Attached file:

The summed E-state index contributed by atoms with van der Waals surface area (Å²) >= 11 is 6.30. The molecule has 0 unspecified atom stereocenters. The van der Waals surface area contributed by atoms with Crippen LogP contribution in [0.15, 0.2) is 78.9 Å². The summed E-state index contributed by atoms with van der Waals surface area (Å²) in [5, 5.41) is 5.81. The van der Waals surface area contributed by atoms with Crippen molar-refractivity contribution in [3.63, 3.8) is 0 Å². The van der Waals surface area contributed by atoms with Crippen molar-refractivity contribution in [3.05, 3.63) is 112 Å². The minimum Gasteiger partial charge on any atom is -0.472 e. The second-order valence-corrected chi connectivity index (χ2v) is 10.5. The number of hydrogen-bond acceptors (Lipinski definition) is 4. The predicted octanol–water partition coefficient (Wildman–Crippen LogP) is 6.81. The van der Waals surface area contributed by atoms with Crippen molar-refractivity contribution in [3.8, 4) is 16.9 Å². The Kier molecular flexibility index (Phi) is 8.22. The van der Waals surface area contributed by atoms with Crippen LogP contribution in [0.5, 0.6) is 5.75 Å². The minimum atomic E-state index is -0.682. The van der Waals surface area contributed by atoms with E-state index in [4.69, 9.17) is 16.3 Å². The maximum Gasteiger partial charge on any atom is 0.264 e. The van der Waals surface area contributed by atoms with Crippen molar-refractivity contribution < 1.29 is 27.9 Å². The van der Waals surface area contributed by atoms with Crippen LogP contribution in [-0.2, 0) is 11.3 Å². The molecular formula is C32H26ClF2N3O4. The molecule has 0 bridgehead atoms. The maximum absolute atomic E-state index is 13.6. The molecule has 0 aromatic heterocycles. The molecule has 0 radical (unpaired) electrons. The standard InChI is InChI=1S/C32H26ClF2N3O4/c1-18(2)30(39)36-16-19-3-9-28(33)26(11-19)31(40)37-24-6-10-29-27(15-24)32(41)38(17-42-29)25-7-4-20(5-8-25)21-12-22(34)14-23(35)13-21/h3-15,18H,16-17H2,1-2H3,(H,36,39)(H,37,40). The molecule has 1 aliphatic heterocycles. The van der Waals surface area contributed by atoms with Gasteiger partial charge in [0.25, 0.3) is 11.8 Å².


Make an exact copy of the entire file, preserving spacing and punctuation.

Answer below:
The summed E-state index contributed by atoms with van der Waals surface area (Å²) >= 11 is 6.30. The molecule has 0 unspecified atom stereocenters. The van der Waals surface area contributed by atoms with Crippen LogP contribution in [0.15, 0.2) is 78.9 Å². The summed E-state index contributed by atoms with van der Waals surface area (Å²) in [5, 5.41) is 5.81. The van der Waals surface area contributed by atoms with Crippen molar-refractivity contribution in [3.63, 3.8) is 0 Å². The van der Waals surface area contributed by atoms with Crippen molar-refractivity contribution in [3.05, 3.63) is 112 Å². The minimum Gasteiger partial charge on any atom is -0.472 e. The second-order valence-corrected chi connectivity index (χ2v) is 10.5. The number of hydrogen-bond acceptors (Lipinski definition) is 4. The predicted octanol–water partition coefficient (Wildman–Crippen LogP) is 6.81. The van der Waals surface area contributed by atoms with Crippen molar-refractivity contribution in [3.8, 4) is 16.9 Å². The Kier molecular flexibility index (Phi) is 8.22. The van der Waals surface area contributed by atoms with Crippen LogP contribution in [0.5, 0.6) is 5.75 Å². The minimum atomic E-state index is -0.682. The van der Waals surface area contributed by atoms with E-state index in [4.69, 9.17) is 16.3 Å². The maximum Gasteiger partial charge on any atom is 0.264 e. The van der Waals surface area contributed by atoms with Crippen molar-refractivity contribution < 1.29 is 27.9 Å². The van der Waals surface area contributed by atoms with Crippen LogP contribution in [-0.2, 0) is 11.3 Å². The molecular formula is C32H26ClF2N3O4. The molecule has 0 bridgehead atoms. The maximum absolute atomic E-state index is 13.6. The molecule has 0 aromatic heterocycles. The molecule has 0 radical (unpaired) electrons. The standard InChI is InChI=1S/C32H26ClF2N3O4/c1-18(2)30(39)36-16-19-3-9-28(33)26(11-19)31(40)37-24-6-10-29-27(15-24)32(41)38(17-42-29)25-7-4-20(5-8-25)21-12-22(34)14-23(35)13-21/h3-15,18H,16-17H2,1-2H3,(H,36,39)(H,37,40). The molecule has 1 aliphatic heterocycles. The van der Waals surface area contributed by atoms with Gasteiger partial charge in [0.25, 0.3) is 11.8 Å².